Council punts again on leasing guidelines, passes transparency ordinance

Nov. 1 city council meeting

Hudson City Council voted, once again in a split decision, to defer legislation that would create a new set of guidelines for leasing city-owned property.

Council first postponed a vote on the leasing guidelines during its Oct. 18 meeting, after council member Kate Schlademan requested more time to review and discuss changes to language in the legislation.

President Chris Foster motioned for the latest deferment at the Nov. 1 meeting, citing “a discrepancy” between versions of the legislation under discussion. That motion carried 4-3. 

Prior to postponing the vote, several council members sought to clarify the impact this ordinance could have on Destination Hudson. The nonprofit operates the Visitor Center on the first floor of the old Town Hall building and also facilitates and publicizes a number of community events.

While the Destination Hudson leasing contract with the city is not up for renewal until 2025, four residents spoke during the public comment period to express their concern the organization would be ousted under the new rules. Louis Young, a former Destination Hudson board member, noted that the organization had raised $350,000 “through blood, sweat and tears” to renovate the first floor for use as a welcoming hub. He also read into the record letters of support for the nonprofit and its current centralized location from Friends of Hudson Parks and Merchants of Hudson.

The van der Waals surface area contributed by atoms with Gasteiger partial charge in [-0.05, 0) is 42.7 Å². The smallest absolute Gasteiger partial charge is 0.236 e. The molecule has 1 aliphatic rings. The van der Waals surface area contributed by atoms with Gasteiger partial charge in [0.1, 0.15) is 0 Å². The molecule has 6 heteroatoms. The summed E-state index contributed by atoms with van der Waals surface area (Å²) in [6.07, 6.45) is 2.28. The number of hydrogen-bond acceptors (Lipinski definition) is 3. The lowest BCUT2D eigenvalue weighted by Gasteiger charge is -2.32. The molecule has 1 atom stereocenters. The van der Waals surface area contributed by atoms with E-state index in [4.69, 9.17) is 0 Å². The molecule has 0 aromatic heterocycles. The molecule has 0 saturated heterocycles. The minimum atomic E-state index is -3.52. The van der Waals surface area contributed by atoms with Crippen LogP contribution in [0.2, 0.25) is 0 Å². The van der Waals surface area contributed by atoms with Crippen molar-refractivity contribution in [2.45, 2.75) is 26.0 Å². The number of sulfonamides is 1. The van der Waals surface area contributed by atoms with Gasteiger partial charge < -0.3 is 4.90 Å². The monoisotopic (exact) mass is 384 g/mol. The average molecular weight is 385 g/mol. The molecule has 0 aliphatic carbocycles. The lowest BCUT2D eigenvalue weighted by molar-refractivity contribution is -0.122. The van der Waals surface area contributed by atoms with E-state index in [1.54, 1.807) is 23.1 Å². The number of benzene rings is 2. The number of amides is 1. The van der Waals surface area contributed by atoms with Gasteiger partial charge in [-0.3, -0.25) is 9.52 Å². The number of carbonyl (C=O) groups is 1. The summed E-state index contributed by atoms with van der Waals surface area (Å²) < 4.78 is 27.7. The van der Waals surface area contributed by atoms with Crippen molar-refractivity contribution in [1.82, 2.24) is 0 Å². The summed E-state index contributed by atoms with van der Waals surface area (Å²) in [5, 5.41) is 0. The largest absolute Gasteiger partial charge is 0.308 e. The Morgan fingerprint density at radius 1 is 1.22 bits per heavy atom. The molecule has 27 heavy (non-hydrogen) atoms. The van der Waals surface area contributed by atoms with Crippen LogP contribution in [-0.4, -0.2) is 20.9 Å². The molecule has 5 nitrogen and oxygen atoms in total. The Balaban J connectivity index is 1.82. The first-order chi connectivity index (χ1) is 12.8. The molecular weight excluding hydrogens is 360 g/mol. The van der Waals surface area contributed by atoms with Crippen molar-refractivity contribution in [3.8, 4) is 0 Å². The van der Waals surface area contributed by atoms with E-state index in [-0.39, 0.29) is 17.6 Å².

Foster responded to the public comments saying the leasing guidelines are meant to help the city remain neutral as it considers future leases and are “not about Destination Hudson.” He also suggested the organization become part of the city “at which point, rules and regulations regarding city leases would no longer apply.”

“As the legislation is written, it only applies to leases that are newly signed,” he said. “The current Destination Hudson lease is not up for two and a half years. We’ve got some time to figure it out.”

As further points of clarity came up during discussion on the legislation, Foster and council member Chris Banweg, who helped write the guidelines, explained that one guiding principle is that the discounted-rate, city-owned space would act as an “incubator” for charity groups, rather than house established organizations. The Nov. 1 version of the legislation would have restricted future leases to nonprofits that are 12 months or younger, although council was poised to extend that cut off to 24 months before the postponement.

Foster also contended that council would maintain the authority to override the guidelines at its discretion. City Solicitor Marshal Pitchford later confirmed Foster’s point, saying council would have the ability to direct the city manager to negotiate different terms and/or could approve terms outside of those standard guidelines.

Council is set to vote on the legislation at its Nov. 15 meeting.


In other legislative news, council passed an ordinance – brought forth by council member Beth Bigham – that requires city administration to provide council with a monthly report of city expenditures for the previous month. That legislation is meant to increase the transparency of tax-money spending. Currently, expenses that fall below $25,000 do not require council approval.


During the public comment period, two residents said council and the city should educate the public about coyotes and how to prevent unwanted interactions rather than adopt any measures to control their population. Foster said officials are “looking at what our options are” and cited numerous emails and calls from residents citing coyotes on their property and they were “worried about their children.” The issue is expected to be discussed in more detail at a future work session or council meeting. ∞